Now, we’ve talked before about that wonderful word “gay” and why I believe we should reclaim its old meaning and merge it with the new one. As I noted then, Nietzsche scholar Walter Kaufmann links the two meanings via what he terms “a light-hearted defiance of convention,” and that sure applied to this production of Poulenc’s little queer-as-hell satire. These kids–most of whom I see in the halls regularly, a few of whom I’ve tutored in music theory, one of which designed the PSU journal Subito–laughed and hammed it up and sang their asses off for a packed audience of what seemed to be mostly friends, family, fellow students, and PSU faculty (and where were you?) This was an English translation, sans supertitles, so the satirical jokes all landed right where they were supposed to, with the small Lincoln Studio Theater crowd in hysterics like a sitcom audience.
Balloons were festooned all over the theater–tied to the rafters, tacked to the walls, bouncing around the room, ricocheting off accompanist James Pick’s head–and the cast had no shame in making all the corny jokes you’d hope for, given the opera’s title and subject matter (here’s where a less stodgy writer might insert a tasteless crack about milking the balloons for maximum comedic effect). Lead soprano Rebecca Yakos, as Thérèse, even had a pair in her blouse like it was a damn John Waters movie.
But none of that would have made Breasts the greatest show of 2018 if it weren’t for the music. Poulenc’s musical style–like the composer himself–is pretty slippery. Melodies and harmonies refuse to go where you expect them to, with an edgy-poppy tonal vocabulary somewhere between Satie and Weill. Tuxedoed conductor and Queer Opera Musical Director Chuck Dillard–one of PSU’s greatest assets–sat in the front row (right in front of the present author), a score on his lap, deftly leading singers and pianist through angular harmonies, Vaudevillian patter, and a whole lot of sexy French music considerably more gorgeous than Fauré’s (#fightme).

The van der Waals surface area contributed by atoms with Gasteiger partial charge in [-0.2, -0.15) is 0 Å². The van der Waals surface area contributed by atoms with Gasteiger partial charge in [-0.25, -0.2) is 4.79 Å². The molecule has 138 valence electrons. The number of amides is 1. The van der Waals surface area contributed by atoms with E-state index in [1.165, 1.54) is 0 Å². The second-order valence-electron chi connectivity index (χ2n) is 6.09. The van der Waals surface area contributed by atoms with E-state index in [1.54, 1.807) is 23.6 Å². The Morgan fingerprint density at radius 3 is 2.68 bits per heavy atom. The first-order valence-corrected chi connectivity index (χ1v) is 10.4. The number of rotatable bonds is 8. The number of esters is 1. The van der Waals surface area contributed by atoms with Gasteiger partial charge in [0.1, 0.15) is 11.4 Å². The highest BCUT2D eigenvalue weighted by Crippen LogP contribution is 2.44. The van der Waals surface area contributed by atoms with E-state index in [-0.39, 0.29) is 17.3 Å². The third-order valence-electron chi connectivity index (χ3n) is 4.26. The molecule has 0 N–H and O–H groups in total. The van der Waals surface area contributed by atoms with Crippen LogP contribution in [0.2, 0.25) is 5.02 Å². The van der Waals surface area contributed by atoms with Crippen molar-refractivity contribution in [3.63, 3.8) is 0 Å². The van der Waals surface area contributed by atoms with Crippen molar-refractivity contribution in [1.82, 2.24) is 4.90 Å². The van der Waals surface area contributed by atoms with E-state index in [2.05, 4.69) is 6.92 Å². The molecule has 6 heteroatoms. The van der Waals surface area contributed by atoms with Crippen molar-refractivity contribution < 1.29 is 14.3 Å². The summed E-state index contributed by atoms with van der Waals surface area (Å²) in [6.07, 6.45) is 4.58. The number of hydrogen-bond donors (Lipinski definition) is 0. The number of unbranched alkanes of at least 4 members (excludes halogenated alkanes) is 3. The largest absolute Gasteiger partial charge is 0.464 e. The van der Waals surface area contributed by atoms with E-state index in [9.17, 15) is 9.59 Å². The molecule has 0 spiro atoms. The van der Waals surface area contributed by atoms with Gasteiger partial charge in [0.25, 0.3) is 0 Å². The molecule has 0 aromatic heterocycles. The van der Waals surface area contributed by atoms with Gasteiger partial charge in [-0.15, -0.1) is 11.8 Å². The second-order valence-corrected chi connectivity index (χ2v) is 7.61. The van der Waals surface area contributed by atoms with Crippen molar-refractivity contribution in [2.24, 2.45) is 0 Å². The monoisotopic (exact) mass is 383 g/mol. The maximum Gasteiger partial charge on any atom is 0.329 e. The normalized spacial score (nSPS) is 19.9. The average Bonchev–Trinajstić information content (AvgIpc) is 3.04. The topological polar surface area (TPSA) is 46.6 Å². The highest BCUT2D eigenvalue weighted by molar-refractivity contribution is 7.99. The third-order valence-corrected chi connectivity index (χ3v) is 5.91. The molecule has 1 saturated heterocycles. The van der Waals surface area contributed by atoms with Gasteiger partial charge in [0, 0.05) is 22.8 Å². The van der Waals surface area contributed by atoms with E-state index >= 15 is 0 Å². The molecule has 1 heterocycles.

Queer Opera’s next set of shows expands its roster of singers (tenors, at last!) for two evenings of scenes from Carmen, Der Rosenkavalier, and Roméo et Juliette (Queer Opera: Experience, September 14th & 15th in Lincoln Hall Studio Theater) and an afternoon of English art songs (Queer Opera: Song, also in the Studio Theater but only on the 15th). We’ll tell you more about all that in a couple of weeks, when we’ll be talking to some of those singers about their experiences and expectations for the new season. In the meantime, mark your calendars.
Read Brett Campbell’s recent take on the Beloved Festival for a refresher on why “world music” is a problematic term. Then get a load of some “whatever you want to call it” music from Sweden, India, Los Angeles, and Byzantium.
This Thursday, the 5th (while Illmac is battling the Olympians), folk quartet Sver bring their hardanger fiddles and their diatonic accordions and their “swinging, pounding and sweaty madness” to Alberta Rose Theatre for an evening of Nordic dance music. Uff da!
The next evening, September 6th, local Indian arts organization Rasika brings twenty dancers and seven distinct styles of classical dance to the Forum Theater at PCC Rock Creek, just north of Tanasbourne, for the “ballet” showcase Saptarvana: Seven Shades of Indian Dance. Don’t let visions of swans and pointe shoes fool you–this stuff is just as deliriously complex and beautifully ecstatic as the accompanying music, and you’d have to be a damn fool (or stranded in Bali) to miss it. But if you do miss it, the other local Indian arts organization–Kalakendra–has got you covered. At Newmark Theater on the 29th, they present the “kuchipudi dance drama” Ardhanareeswaram, featuring dancers and live orchestra.
But if dancing ain’t your cup o’ chai and you really just want nothing but Indian classical music, Kalakendra’s got another show this month: sitarist Purbayan Chatterjee and vocalist Gayatri Asokan, accompanied by Ojas Adhinya’s tabla and Deepak Marathe’s harmonium, perform at Southwest Portland’s First Baptist Church on the 13th. Be sure to read our incomplete and biased primer on Indian classical music appreciation first.